Published on September 19th, 2019 | by Danielle0
New Startup Bringing a Tech-Based Approach to Pediatric Urgent Care
Urgent care is a category of walk-in clinic focused on the delivery of ambulatory care in a medical center outside of a traditional emergency department. Over the last few years, the U.S. has seen a rapid increase in the number of urgent care facilities. In fact, more than 27% of U.S. patients reported in 2016 have visited an urgent care center over the last two years.
The employment of medical laboratory technologists and technicians is expected to grow by 13% by 2026. As technology and healthcare continue to grow together, more and more businesses are raising money to get in on the action and help change the world. Thanks to a new startup in Portland, a tech-based urgent care service for kids is on its way. According to GeekWire, Brave Care has been attracting a lot of investor attention and secured an additional $5.2 million in funding from Sesame Street, Fifty Years, Refactor, and Greycroft.
The company recently graduated from Silicon Valley accelerator Y Combinator and is opening urgent care centers that incorporate a child-centered mindset with a technological approach. Now, when children suffer scrapes, bruises, earaches, and the like, they can receive high-tech medical attention specifically tailored to their needs.
“I can’t count the number of times I’ve tried Googling for symptoms to try and figure out what’s going on with one of my kids, and how scary and stressful that can be,” said Darius Monsef, an entrepreneur who recently took his son to an urgent care center after a bike accident. Monsef and Dr. Corey Fish launched Brave Care. “Our clinics are for kids-only, so we’re able to focus on creating an environment that is friendly to kids and makes them feel comfortable when they feel awful and scared.”
Emergency rooms are essential for life-threatening injuries and diseases, but urgent care centers — especially those that are centered around kids — are still great options for families dealing with less severe health concerns. Heat exhaustion, which is one of three heat-related syndromes (heat cramps being the mildest and heatstroke being the most extreme), can be treated in a timely manner at a legitimate urgent health center.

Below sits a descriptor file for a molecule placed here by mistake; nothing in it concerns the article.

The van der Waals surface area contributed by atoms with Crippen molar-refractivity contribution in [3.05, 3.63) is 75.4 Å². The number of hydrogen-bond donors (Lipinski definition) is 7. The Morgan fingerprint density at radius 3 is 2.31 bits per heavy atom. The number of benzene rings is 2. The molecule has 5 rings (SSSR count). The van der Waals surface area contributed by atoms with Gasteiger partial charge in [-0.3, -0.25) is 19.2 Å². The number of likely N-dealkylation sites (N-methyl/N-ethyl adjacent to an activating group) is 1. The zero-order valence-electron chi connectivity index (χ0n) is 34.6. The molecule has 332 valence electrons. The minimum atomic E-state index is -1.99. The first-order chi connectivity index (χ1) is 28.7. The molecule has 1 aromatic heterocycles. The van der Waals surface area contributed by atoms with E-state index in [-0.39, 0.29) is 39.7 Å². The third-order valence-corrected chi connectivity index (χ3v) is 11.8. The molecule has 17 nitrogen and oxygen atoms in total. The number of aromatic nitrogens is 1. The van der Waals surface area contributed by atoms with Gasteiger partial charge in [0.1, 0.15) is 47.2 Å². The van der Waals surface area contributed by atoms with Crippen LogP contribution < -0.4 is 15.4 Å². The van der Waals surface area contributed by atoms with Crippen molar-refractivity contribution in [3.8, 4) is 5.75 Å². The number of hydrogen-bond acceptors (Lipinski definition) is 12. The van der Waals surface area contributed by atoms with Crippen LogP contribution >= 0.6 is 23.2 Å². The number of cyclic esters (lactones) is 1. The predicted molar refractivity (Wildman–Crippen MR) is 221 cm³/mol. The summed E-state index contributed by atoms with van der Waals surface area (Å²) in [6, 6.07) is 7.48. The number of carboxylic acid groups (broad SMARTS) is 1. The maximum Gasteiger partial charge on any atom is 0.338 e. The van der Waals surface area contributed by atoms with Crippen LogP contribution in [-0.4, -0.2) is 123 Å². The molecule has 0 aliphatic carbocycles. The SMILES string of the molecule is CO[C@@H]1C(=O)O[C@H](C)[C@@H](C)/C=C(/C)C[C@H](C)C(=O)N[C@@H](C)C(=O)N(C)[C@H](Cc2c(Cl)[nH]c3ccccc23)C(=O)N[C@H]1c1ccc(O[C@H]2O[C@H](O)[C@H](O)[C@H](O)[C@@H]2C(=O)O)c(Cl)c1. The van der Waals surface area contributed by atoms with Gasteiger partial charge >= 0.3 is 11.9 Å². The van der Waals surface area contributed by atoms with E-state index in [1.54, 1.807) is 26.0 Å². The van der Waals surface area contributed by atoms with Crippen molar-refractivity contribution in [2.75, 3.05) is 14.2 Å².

According to the U.S. Centers for Disease Control and Prevention (CDC), nearly one in five children visit an emergency room each year — with the most common reasons for an ER visit, aside from serious medical concerns, was simply because the doctor’s office was not open.
In addition to accommodating for families in need of pediatric medical assistance when visiting a doctor isn’t an option, Brave Care hopes its business model will help treat health concerns without, as Dr. Fish puts it, “The insanely high costs associated with ERs.”
In hopes of incorporating a tech-based approach to their company, Monsef and Dr. Fish reached out to Asa Miller and Maryam Taheri, bringing them on as chief technology officer and chief operating officer, respectively. Miller, formally a senior software engineer at Envoy and Taheri, ran clinical affairs for Siren Care, a startup that manufactured smart socks in order to detect problems related to chronic inflammation, which affects over 43 million people in the United States.
Brave Care’s clinic is open seven days a week and remains open until 10 p.m. on weekdays for parents who work late. Eventually, Brave Care hopes to introduce an asynchronous telemedicine product, which would combine in a HIPPAA-compliant messaging system the data collected from a self-serve triage tool with pictures and videos (provided by the parent). But for now, the company is solely focused on providing the best possible care to young patients in the most comfortable way.
“We don’t want the treatment of an injury or illness to be more traumatic than how you got it,” Monsef added.